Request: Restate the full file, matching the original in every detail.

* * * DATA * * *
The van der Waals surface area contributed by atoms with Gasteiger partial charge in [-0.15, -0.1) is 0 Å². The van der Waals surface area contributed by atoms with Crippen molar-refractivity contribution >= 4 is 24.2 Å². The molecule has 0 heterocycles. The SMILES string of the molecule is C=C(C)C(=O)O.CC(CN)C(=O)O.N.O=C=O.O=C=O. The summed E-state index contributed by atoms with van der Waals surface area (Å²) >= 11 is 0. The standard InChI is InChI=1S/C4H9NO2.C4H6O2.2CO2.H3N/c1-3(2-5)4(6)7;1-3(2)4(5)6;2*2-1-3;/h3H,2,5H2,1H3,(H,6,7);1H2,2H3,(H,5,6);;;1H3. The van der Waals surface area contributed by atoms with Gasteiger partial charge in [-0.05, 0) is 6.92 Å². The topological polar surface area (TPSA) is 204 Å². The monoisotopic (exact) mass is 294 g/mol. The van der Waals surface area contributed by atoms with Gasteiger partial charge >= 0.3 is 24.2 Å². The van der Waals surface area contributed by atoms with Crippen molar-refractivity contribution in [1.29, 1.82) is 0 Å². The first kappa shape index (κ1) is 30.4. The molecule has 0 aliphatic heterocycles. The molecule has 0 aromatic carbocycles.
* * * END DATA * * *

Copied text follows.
The van der Waals surface area contributed by atoms with Gasteiger partial charge in [-0.15, -0.1) is 0 Å². The van der Waals surface area contributed by atoms with Crippen molar-refractivity contribution >= 4 is 24.2 Å². The molecule has 0 heterocycles. The SMILES string of the molecule is C=C(C)C(=O)O.CC(CN)C(=O)O.N.O=C=O.O=C=O. The summed E-state index contributed by atoms with van der Waals surface area (Å²) >= 11 is 0. The standard InChI is InChI=1S/C4H9NO2.C4H6O2.2CO2.H3N/c1-3(2-5)4(6)7;1-3(2)4(5)6;2*2-1-3;/h3H,2,5H2,1H3,(H,6,7);1H2,2H3,(H,5,6);;;1H3. The van der Waals surface area contributed by atoms with Gasteiger partial charge in [-0.05, 0) is 6.92 Å². The topological polar surface area (TPSA) is 204 Å². The monoisotopic (exact) mass is 294 g/mol. The van der Waals surface area contributed by atoms with Gasteiger partial charge >= 0.3 is 24.2 Å². The van der Waals surface area contributed by atoms with Crippen molar-refractivity contribution in [1.29, 1.82) is 0 Å². The first kappa shape index (κ1) is 30.4. The molecule has 0 aliphatic heterocycles. The molecule has 0 aromatic carbocycles.